The Department for Education (DfE) has today published its Teacher Recruitment and Retention Strategy, which NASBTT has been involved in shaping. Giving her reaction to the strategy, NASBTT Executive Director Emma Hollis said:
“NASBTT is pleased that the government has clearly recognised the challenges faced by the teaching profession and is committing to address them. It is good to see competitive salaries and pathways for teachers remaining in the classroom on the agenda, alongside the acknowledgement that there is a highly competitive (and shrinking) graduate market. We are also thrilled that our own contributions to the development of the strategy are recognised and we are committed to continue to work in consultation with DfE as plans are put into action.
We are especially delighted that the Early Career Framework (ECF) is outlined as we hoped for – and we look forward to seeing the transformative plans for an entitlement to professional development for all early career teachers being implemented. It was essential to have a commitment to funding the ECF, as well as the additional time off-timetable in the second year of teaching for all for early career teachers, and we are pleased that both are guaranteed.
Having previously advocated that mentoring is crucial to making the ECF work, we are very pleased to see the strong focus on quality mentoring, with fully-funded mentor training. This commitment is also reflected in plans to launch the Teacher Developer NPQ, which will be explicitly tied to the ECF, as the first of a new suite of qualifications. We would be delighted to share with the DfE our expertise in creating our own suite of Teacher Educator Programmes which develop the knowledge and skills of those people working in schools who support and educate other teachers, including newly-appointed mentors, coaches, CPD co-ordinators, CPD facilitators and teaching school managers.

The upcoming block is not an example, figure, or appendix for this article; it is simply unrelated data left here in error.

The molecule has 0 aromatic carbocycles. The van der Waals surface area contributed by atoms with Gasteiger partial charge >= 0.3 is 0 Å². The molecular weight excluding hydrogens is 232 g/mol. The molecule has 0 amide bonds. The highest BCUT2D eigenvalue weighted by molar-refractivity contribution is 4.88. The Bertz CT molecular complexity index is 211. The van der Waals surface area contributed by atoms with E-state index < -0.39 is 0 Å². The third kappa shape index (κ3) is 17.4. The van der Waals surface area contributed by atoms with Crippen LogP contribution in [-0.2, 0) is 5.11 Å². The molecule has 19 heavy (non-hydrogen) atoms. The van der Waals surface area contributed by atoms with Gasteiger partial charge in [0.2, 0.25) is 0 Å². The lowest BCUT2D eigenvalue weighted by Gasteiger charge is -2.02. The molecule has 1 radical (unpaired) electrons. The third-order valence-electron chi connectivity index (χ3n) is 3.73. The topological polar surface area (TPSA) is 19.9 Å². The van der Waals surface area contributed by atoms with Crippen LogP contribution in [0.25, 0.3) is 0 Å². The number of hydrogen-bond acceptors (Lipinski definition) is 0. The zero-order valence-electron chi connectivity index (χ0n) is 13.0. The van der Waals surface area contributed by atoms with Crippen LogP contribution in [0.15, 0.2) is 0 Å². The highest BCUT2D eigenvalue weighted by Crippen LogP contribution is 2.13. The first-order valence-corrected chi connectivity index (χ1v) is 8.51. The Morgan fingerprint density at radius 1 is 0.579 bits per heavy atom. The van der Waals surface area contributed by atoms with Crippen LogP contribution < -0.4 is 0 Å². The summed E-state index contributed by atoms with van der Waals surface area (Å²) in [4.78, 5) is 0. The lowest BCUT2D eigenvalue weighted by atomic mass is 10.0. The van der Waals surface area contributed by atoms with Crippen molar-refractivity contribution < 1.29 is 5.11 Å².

We are excited about working with the DfE and other key sector bodies to ensure that the ECF builds on and complements high-quality ITT, starting with a review to the ITT core content guidance. Whilst we also appreciate plans to streamline the complicated application process for candidates, we need to ensure there is continued support for partnership working and a change in the dialogue from schools-led or HE teacher training providers to a recognition that both are valuable and both are needed for a vibrant, choice-driven marketplace.
We are therefore cautiously optimistic about plans to rationalise the complex ITT market but maintain that this must not disadvantage smaller providers where they are necessary and valuable – for example in remote areas, coastal regions and other cold spots. We would also encourage caution in any review of the ITT market – the wording of the strategy points to there being a need for a “more efficient and effective system”. However, if taken out of context this could undermine the sustained contribution and impact of School-Centred Initial Teacher Training (SCITT) providers and School Direct Lead Schools, and the challenges they face around recruitment, a message that needs to be emphasised.
We maintain that government teacher recruitment policies should aim for the brightest and the best and not simply ‘bums on seats’, and the DfE must put its trust in local providers to ascertain local need and set their recruitment practices accordingly.”